Toe problems and toe deformities such as claw toe and Hammer toe
happen when the tendons (guiders) that move the
toes get too tight or out of balance. The affected toe can rub on other toes and on the inside of your shoe, causing pressure and pain. Inflammatory arthritis, (swelling, pain, stiffness in joints),
which, such as rheumatoid arthritis can damage the toe joints and this may make them come out of position (dislocate).
Shoes that narrow toward the toe force the smaller toes into a bent upward position. This makes the toes rub against the inside of the shoe, and creates corns and calluses, aggravating the toes
further. If the shoes have a high heel, the feet are forced forward and down, squeezing the toes against the front of the shoe, which increases the pressure on the toes and makes them bend further.
Eventually, the toe muscles become unable to straighten the toe.
If the toes remain in the hammertoe position for long periods, the tendons on the top of the foot will tighten over time because they are not stretched to their full length. Eventually, the tendons
shorten enough that the toe stays bent, even when shoes are not being worn. The symptoms of hammertoe include a curling toe, pain or discomfort in the toes and ball of the foot or the front of the
leg, especially when toes are stretched downward, thickening of the skin above or below the affected toe with the formation of corns or Hammer toe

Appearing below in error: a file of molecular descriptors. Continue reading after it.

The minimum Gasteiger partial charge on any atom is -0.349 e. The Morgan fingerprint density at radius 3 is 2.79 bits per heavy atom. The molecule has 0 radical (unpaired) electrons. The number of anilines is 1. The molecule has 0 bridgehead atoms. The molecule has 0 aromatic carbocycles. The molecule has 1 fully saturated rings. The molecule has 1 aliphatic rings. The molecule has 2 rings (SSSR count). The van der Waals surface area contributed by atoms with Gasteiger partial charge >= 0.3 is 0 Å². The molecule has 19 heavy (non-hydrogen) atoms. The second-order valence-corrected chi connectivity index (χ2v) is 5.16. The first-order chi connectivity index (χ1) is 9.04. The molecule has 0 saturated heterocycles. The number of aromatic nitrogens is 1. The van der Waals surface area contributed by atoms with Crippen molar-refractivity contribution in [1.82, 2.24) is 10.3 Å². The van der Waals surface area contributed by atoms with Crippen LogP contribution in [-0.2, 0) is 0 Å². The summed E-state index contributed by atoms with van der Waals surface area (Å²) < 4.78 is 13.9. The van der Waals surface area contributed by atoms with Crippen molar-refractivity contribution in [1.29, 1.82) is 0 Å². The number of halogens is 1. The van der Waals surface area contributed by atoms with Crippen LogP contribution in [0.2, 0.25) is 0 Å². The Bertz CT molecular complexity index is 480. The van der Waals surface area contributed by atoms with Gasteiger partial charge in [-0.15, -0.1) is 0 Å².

calluses, difficulty finding shoes that fit well. In its early stages, hammertoe is
not obvious. Frequently, hammertoe does not cause any symptoms except for the claw-like toe shape.
Some questions your doctor may ask of you include, when did you first begin having foot problems? How much pain are your feet or toes causing you? Where is the pain located? What, if anything, seems
to improve your symptoms? What, if anything, appears to worsen your symptoms? What kind of shoes do you normally wear? Your doctor can diagnose hammertoe or mallet toe by examining your foot. Your
doctor may also order X-rays to further evaluate the bones and joints of your feet and toes.
Non Surgical Treatment
To keep your hammertoes more comfortable, start by replacing your tight, narrow, pointy shoes with those that have plenty of room in the toes. Skip the high heels in favor of low-heeled shoes to take
the pressure off your toes. You should have at least one-half inch between your longest toe and the tip of your shoe. If you don't want to go out and buy new shoes, see if your local shoe repair shop
can stretch your shoes to make the toe area more accommodating to your hammertoe.
In some cases, usually when the hammertoe has become more rigid and painful, or when an open sore has developed, surgery is needed. Often patients with hammertoe have bunions or other foot
deformities corrected at the same time. In selecting the procedure or combination of procedures for your particular case, the foot and ankle surgeon will take into consideration the extent of your
deformity, the number of toes involved, your age, your activity level, and other factors. The length of the recovery period will vary, depending on the procedure or procedures performed.